Healthcare used to be a major concern, but somehow it got lost. Amid the crunching of credit, mortgages, and jobs, we have forgotten this even more basic, first aid. New Jersey has 1.3 million residents with no healthcare insurance. Many of its hospitals, particularly in urban areas, have only 30 percent paying customers. For the rest of the patients, facilities must negotiate for some partial payment from government sources.
For the state government, whose own fiscal health could use a booster shot, the healthcare challenge must remain ever in the forefront. For members and guests of the state Chamber of Commerce, Heather Howard, New Jersey’s commissioner of Health and Senior Services, weighs the burdens against the state’s several plans in her talk, “What Health Initiatives are Being Planned for 2009.” Part of the chamber’s monthly breakfast, the speech is set for Wednesday, December 17, at 8:30 a.m. at the Forsgate Country Club in Monroe. Cost: $95. Visit www.njchamber.com.
We caught Howard just after she had issued her department’s $44 million hospitals salvation grant, and just before she met with the state’s automation committee for improving healthcare records. Her job and her dedication are immense, and she has long proven herself a trusted aid to Governor Jon Corzine.
Howard earned her bachelor’s in history and Spanish from Duke, followed by her J.D. from NYU. She worked in the AntiTrust Division’s Healthcare Taskforce and in 2001 teamed up with then-Senator Corzine, serving as his legislative counsel and later chief of staff. Last November she was appointed the 14th commissioner of Health and Senior Services. She lives in Princeton with her family.
“It’s a fair assessment to say our state’s healthcare system is in distress,” says Howard. “Even more important, our very safety net is in distress. But we are taking quick action on many fronts.”
Healing hospitals. Those with their heads out of the sand this past year have been hearing continual threats of possible multi-hospital closings around the state — something its citizens simply cannot afford. To immediately keep the state’s hospitals and citizens surviving, the Department of Health and Senior Services is awarding six grants to 13 hospital applicants: $5 million to East Orange General Hospital; $22 million to Jersey City Medical Center; $1 million to Kimball Medical Center in Lakewood; $ 5 million to Newark Beth Israel Medical Center; $4 million to Raritan Bay Medical Center in Perth Amboy, and $7 million to St. Mary’s Hospital in Passaic. These were hospitals that, as the grant noted, “faced closure or significant reduction of services.”
Howard also points to two potential income streams of which hospitals must increasingly take advantage. The first comes by connecting with the profitable arm of nursing and post-procedural care. For-profit and non-profit nursing centers are doing very well, and hospitals need such centers to accomodate patients during recuperation. Clever hospitals have begun to partner with centers or develop their own so that they may diminish lengthy in-house expense, and also profit from the more efficient nursing center system.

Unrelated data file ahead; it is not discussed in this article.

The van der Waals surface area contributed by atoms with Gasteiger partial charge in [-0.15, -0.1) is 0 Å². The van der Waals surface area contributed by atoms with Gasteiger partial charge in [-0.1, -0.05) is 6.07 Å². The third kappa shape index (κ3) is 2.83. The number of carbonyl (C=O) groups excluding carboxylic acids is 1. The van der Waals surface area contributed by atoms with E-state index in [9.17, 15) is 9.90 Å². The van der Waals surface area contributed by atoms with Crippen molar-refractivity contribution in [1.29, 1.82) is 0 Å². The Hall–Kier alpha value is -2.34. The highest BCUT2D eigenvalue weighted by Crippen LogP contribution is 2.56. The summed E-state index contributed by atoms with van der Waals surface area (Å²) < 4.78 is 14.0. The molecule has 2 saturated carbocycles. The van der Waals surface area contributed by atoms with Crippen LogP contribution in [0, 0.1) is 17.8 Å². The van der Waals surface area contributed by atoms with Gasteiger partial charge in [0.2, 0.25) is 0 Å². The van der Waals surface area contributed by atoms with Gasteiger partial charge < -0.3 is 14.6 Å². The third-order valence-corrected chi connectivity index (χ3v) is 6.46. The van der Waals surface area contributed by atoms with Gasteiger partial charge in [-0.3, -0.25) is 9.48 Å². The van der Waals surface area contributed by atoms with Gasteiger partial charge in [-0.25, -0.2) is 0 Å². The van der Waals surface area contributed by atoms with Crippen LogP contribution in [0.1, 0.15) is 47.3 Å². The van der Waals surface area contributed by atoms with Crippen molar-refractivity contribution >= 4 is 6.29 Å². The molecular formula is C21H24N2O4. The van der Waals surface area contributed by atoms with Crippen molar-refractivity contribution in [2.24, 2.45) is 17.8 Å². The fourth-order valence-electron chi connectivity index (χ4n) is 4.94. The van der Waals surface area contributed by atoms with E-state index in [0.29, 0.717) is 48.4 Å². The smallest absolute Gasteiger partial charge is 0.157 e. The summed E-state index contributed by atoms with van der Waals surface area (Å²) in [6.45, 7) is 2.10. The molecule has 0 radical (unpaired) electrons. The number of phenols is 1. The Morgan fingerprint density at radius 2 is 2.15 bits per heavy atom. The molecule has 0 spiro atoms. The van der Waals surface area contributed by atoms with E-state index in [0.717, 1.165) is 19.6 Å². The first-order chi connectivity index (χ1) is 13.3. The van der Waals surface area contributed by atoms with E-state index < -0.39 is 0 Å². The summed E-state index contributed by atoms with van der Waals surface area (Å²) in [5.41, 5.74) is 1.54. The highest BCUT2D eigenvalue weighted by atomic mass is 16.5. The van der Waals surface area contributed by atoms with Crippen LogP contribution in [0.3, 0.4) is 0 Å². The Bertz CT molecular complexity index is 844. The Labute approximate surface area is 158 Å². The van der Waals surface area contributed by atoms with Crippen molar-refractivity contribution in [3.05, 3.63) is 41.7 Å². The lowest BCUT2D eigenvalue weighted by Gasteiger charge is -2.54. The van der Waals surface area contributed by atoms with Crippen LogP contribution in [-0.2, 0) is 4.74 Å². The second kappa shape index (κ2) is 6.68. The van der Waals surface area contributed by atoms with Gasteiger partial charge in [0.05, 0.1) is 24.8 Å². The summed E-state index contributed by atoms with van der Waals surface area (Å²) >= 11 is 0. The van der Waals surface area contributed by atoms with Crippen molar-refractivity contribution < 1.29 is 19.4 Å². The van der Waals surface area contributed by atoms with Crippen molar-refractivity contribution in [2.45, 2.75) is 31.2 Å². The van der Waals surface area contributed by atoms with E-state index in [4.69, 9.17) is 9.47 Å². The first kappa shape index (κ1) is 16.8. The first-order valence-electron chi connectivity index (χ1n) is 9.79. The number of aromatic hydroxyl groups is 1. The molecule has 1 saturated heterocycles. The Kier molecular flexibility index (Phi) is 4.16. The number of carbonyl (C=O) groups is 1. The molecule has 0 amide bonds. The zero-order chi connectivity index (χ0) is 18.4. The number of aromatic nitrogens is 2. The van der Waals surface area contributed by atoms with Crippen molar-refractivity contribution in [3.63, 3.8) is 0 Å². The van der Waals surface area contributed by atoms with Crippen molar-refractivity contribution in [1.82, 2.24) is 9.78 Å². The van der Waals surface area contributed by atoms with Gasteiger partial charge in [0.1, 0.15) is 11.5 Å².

Another partnering, which could transform hospitals’ cash drain to income stream, lies in today’s proliferating ambulatory care centers. “Because we deregulated them,” notes Howard, “New Jersey currently has more ambulatory care centers than Pennsylvania and New York combined.”
Owned mostly by small clusters of physicians, these centers, such as radiology services, health testing services, and the like, are springing up profitably in malls and pharmacies everywhere. “A recent survey named the income loss from these centers as a major reason for hospitals failing,” says Howard.
“Now, slowly, they are beginning to partner with the doctors, and both the physicians, hospitals, and patients are winning.”
Propping up patients. The other major piece of good healthcare news for New Jersey is an expansion of the family care system. New Jersey boasts the highest eligibility of residents for healthcare aid to be found in the nation.
The state-aid acceptance level for families was formerly set at 133 percent above Medicaid’s poverty standard. Corzine has raised ours to to 200 percent (about $40,000 for a family of four) and 300 percent for families with children in need (about $72,000 annually). Those not qualifying for the low Medicaid rates have healthcare help too. As Corzine testified before Congress, “It takes a lot more money to be poor in New Jersey.”
“We have 250,000 children in this state who need insurance, and about two thirds of them actually qualify for it, but haven’t signed up,” says Howard. Part of this is the illegal immigrant hurdle. If the child is a citizen he may be signed up for state-sponsored healthcare without any action being taken toward his illegal immigrant parents.
Federal hope. “Healthcare is flowing in reverse cycle,” Howard says. The harder the times, the more people require health basic healthcare, yet the less funding there is to finance it.” Further, elective procedures have dropped substantially, and they are typically sought by those able to pay in full.
Definitely rays of hope are coming for healthcare, from the state’s loan package, the federal promise of reform, and the new, low-income family care expansion.
But vast problems remain. Little is being done to help the small and mid-size businessman to meet the rising healthcare premiums.
Howard admits that the major problem of managing chronic disease has yet to be adequately addressed. Eighty percent of our healthcare funds are spent on the 20 percent sickest individuals — those with chronic diabetes, asthma, and geriatric diseases.
Hopefully, both the state and insurance providers can begin to give preventive measures more than a nod.